Now the same political forces are attacking him for running an insurgent campaign — alongside the Communist Party, Socialist Party and Greens — which sets out to win the support of the enraged and alienated, so many of whom have abstained in recent elections.
He has directly addressed that considerable part of the 13.3 million voters who chose Le Pen in April not out of positive support for her but out of rage against Macron and his elitist politics and style.
For aiming to achieve what anti-fascism in France needs to do, that is to break up Le Pen’s support, not accept it as inevitable, he was smeared as seeking an alliance with the fascists. An “Islamic separatist” AND a French fascist?
The truth is a political force that won the support of 70 per cent of Muslims who voted in the first presidential round and that has considerable support in many larger provincial cities, giving it a potential springboard into left-behind nearby towns.
Some of those trying to smear all this refused to say at the start of this week whether they would endorse radical left candidates where they were in a run-off with the far right on Sunday.
Communist Party leader Fabian Roussel asked Macron whether he had abandoned the policy of the “Republican Front” of backing any candidate against the far right in a run-off.
The response from a government minister was to acknowledge that Roussel had backed Macron in April’s contest and to say that he and the Communists were still “considered part of the [democratic] front.” But that was not extended to more radical candidates, who it seems will be judged on a “case by case basis.”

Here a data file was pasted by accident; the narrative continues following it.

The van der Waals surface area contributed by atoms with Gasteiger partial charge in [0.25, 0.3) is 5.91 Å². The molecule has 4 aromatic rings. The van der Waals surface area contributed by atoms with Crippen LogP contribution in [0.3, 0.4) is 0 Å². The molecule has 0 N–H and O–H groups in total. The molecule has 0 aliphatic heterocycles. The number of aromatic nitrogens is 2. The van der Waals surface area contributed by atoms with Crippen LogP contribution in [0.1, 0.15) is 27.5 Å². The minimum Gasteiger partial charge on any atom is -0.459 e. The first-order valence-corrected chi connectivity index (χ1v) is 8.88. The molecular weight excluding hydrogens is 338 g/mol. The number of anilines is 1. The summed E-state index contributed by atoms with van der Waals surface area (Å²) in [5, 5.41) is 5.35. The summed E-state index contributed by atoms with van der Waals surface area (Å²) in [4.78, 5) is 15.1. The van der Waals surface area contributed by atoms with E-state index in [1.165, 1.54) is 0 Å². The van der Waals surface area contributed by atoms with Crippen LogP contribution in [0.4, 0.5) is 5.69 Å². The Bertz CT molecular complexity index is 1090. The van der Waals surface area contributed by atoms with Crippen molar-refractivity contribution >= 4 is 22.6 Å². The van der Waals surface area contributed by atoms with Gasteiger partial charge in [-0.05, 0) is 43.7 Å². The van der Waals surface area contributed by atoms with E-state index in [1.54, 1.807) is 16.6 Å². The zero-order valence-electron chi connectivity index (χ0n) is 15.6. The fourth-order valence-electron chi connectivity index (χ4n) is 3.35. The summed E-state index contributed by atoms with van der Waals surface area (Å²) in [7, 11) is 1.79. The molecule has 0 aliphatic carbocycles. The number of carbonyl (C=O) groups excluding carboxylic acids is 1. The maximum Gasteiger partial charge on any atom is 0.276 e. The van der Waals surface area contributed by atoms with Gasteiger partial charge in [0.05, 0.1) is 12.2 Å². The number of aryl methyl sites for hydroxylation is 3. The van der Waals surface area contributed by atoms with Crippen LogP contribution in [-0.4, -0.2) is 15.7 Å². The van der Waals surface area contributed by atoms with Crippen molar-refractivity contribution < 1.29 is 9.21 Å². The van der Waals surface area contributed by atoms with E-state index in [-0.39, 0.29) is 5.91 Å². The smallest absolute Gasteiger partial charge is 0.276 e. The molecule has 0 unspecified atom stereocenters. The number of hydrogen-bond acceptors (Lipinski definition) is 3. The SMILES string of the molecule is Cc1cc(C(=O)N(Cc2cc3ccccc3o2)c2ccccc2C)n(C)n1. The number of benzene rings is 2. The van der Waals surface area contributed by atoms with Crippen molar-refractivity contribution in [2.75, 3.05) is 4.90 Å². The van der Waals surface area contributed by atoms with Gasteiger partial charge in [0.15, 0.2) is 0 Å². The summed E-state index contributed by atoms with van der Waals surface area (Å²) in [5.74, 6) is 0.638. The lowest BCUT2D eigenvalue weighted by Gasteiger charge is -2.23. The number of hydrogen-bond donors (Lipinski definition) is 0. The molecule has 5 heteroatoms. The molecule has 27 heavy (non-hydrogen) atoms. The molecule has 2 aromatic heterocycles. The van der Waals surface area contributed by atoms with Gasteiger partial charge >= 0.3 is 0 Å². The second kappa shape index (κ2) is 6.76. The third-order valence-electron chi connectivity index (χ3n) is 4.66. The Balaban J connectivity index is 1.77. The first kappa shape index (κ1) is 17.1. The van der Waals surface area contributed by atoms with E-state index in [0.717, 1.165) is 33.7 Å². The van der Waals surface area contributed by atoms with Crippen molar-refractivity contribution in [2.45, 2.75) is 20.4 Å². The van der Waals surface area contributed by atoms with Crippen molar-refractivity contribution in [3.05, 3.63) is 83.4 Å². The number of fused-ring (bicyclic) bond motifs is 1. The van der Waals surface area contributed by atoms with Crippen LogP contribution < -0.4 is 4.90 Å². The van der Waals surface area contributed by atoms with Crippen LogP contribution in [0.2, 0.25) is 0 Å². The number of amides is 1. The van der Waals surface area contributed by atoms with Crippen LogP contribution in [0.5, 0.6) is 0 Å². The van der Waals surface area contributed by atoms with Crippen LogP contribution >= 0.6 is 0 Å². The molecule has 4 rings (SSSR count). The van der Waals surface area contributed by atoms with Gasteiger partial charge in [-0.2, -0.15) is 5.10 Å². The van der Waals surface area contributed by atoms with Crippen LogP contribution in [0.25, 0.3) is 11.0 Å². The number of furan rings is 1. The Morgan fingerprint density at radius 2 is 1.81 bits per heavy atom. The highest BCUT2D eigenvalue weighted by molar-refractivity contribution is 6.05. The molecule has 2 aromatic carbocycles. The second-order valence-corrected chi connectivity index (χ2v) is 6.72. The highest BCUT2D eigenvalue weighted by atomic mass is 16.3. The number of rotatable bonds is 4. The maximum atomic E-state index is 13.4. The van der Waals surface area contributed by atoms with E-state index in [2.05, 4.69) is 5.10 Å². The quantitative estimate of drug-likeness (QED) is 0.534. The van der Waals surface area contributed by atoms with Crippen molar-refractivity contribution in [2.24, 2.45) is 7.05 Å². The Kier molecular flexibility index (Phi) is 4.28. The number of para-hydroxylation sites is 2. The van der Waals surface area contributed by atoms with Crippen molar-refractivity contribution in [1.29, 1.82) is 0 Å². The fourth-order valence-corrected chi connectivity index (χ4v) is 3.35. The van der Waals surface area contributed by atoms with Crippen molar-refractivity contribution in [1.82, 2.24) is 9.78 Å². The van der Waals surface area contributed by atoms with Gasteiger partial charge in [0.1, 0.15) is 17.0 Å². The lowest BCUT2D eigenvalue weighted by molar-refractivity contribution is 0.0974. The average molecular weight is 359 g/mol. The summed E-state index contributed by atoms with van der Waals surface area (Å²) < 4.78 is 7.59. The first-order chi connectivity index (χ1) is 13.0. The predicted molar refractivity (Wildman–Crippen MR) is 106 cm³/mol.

So much for the sincerity of liberal anti-fascism. It gives way to stopping the most radical of the left and to trying to divide the left for base political gain.
Le Pen has her own dilemma. There are many run-offs where it is Melenchon’s bloc versus Macron’s. She has falsely claimed to be the anti-systemic force in France and thus the “anti-Macron” who can save the country from his “globalism.”
But she calls for an abstention in those seats. That is to help Macron, who she says she despises, to secure a majority. Her policy has allowed militants of the left to make principled arguments to some of those conned previously into voting for Le Pen that in reality she is a tool of the Establishment. That’s why she prefers to prop up Macron than to support the truly insurgent, outsider force.
We shall see over the next few days, but the exciting prospect is an advance for the left and a blow struck to what has become normalised as permanent growth of the far right.
A lot can happen in the next four days. Seven years ago the 61 per cent No vote in the Greek austerity referendum was built in effectively five days against ferocious capitalist opposition. That vote was a left vote. But it was even more widely an angry working-class and plebeian vote led by the left.
Whatever Sunday brings, France is telling us that an anti-systemic and anti-racist radical-left approach is not dead. Good luck to the French left. You are already inspiring the rest of us after so many setbacks in recent years.